Vague could have enhanced his analysis by looking at what caused the increase in private debt and lending that he considers the primary cause of a financial crisis. No crisis matrix contains data for possible explanations, such as money supply aggregates, bank reserves, and movements in interest rates. Vague also devotes little space to central bank monetary policy (or monetary policy by other government agencies) or any other activist government policy that encouraged problematic lending practices. When he does, it is usually very brief and not integrated into his historical narrative. For example, in his analysis of the 1920s real estate crisis in Chapter 1, Vague briefly mentions that the Federal Reserve allowed unprofitable banks to continuously borrow from the discount window but he does not investigate this policy or any other expansionary actions of the Federal Reserve in the 1920s further (pp. 27-28). Problems from expansionary monetary policy are generally minimized, such as in Chapter 2, when Vague attributes the inflation of the 1970s that later caused problems for the S&L industry to high oil prices, without mentioning at all the accelerating increase in money supply aggregates in the 1960s and 1970s (pp.50, 55). While Vague largely sidesteps the role of the central bank by arguing that financial crises have occurred in the absence of a central bank, this does not rule out the possibility of other forms of expansionary monetary policy or that central bank policy was a contributing factor to booms when they were in existence (p. 191). When regulatory policy is considered, the blame is generally on deregulation and not regulation (pp. 64, 171). Perhaps this is because Vague believes “there is a constituency with the wealth, means, and incentive to promote an unfettered laissez-faire outlook, and there is no well-funded constituency to promote an alternative viewpoint” (p. ix).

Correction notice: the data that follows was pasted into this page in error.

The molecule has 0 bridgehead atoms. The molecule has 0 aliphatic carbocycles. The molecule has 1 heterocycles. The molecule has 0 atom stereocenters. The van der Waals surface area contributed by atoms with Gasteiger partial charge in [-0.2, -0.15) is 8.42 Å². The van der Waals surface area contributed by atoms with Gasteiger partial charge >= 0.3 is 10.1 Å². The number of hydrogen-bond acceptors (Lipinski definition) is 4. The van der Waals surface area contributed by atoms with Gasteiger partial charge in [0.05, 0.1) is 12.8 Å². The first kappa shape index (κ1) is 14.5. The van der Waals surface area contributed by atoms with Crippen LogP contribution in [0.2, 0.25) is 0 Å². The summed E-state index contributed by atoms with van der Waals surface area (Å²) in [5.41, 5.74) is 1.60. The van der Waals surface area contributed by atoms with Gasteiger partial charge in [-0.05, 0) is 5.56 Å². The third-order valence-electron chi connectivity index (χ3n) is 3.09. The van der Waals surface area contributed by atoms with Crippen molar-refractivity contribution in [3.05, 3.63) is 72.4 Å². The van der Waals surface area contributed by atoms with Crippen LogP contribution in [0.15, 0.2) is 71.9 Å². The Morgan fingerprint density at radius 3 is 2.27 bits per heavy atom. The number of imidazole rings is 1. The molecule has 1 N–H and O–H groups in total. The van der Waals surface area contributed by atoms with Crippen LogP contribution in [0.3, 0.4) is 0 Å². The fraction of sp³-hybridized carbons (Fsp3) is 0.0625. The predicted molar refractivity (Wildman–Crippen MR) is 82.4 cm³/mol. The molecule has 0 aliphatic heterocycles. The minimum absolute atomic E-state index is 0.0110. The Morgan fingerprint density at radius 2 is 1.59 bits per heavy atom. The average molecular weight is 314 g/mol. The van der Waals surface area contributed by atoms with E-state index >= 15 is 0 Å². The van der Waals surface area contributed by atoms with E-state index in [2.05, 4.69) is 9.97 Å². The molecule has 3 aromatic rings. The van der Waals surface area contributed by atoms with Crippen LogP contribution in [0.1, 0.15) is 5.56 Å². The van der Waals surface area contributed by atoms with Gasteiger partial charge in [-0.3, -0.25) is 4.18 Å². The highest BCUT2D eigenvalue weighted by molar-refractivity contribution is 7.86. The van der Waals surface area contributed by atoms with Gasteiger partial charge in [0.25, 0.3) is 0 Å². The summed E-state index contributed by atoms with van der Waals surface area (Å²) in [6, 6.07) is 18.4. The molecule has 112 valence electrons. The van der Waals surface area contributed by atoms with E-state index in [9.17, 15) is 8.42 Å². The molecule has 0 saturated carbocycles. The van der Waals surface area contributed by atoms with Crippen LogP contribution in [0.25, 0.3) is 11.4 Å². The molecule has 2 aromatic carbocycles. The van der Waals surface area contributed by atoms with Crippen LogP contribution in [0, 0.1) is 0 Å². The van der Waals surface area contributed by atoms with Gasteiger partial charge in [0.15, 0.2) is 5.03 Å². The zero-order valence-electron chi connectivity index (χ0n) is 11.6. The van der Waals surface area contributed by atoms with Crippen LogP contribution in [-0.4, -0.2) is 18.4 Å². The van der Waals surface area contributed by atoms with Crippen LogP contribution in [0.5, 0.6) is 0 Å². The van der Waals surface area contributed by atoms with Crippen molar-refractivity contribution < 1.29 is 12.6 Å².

Another way Vague could have improved his study would be to include an index at the back of the book. An index enormously helps a researcher navigate to particular pages where a topic is (or is not) discussed and better understand the author’s argument. The lack of an index will unnecessarily limit the book’s readership.

Overall, Vague’s work provides important empirical data that show that there have been large increases in private debt and bad loans in the boom periods that precede financial crises, and these increases are important causes of financial crises. However, he leaves the reader still asking what precisely caused the bad loans to begin with.

Patrick Newman is an assistant professor of economics at Florida Southern College. His most recently published article is “Personnel is Policy: Regulatory Capture at the Federal Trade Commission, 1914-1929” in the Journal of Institutional Economics (2019).